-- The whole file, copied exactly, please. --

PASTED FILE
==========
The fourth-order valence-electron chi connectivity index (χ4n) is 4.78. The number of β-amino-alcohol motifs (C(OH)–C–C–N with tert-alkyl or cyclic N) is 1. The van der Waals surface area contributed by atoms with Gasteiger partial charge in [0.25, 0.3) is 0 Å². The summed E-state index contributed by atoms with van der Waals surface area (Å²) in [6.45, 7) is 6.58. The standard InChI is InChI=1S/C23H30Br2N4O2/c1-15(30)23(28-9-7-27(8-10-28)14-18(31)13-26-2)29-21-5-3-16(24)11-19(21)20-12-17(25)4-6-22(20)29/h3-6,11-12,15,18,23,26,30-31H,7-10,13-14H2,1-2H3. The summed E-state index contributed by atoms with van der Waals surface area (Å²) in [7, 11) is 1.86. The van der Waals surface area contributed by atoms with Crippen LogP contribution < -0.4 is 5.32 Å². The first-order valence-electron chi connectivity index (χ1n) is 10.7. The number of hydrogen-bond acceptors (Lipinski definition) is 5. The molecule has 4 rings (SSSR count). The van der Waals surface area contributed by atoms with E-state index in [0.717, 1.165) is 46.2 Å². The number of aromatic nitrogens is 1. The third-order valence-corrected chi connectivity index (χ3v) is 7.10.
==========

The fourth-order valence-electron chi connectivity index (χ4n) is 4.78. The number of β-amino-alcohol motifs (C(OH)–C–C–N with tert-alkyl or cyclic N) is 1. The van der Waals surface area contributed by atoms with Gasteiger partial charge in [0.25, 0.3) is 0 Å². The summed E-state index contributed by atoms with van der Waals surface area (Å²) in [6.45, 7) is 6.58. The standard InChI is InChI=1S/C23H30Br2N4O2/c1-15(30)23(28-9-7-27(8-10-28)14-18(31)13-26-2)29-21-5-3-16(24)11-19(21)20-12-17(25)4-6-22(20)29/h3-6,11-12,15,18,23,26,30-31H,7-10,13-14H2,1-2H3. The summed E-state index contributed by atoms with van der Waals surface area (Å²) in [7, 11) is 1.86. The van der Waals surface area contributed by atoms with Crippen LogP contribution < -0.4 is 5.32 Å². The first-order valence-electron chi connectivity index (χ1n) is 10.7. The number of hydrogen-bond acceptors (Lipinski definition) is 5. The molecule has 4 rings (SSSR count). The van der Waals surface area contributed by atoms with E-state index in [0.717, 1.165) is 46.2 Å². The number of aromatic nitrogens is 1. The third-order valence-corrected chi connectivity index (χ3v) is 7.10.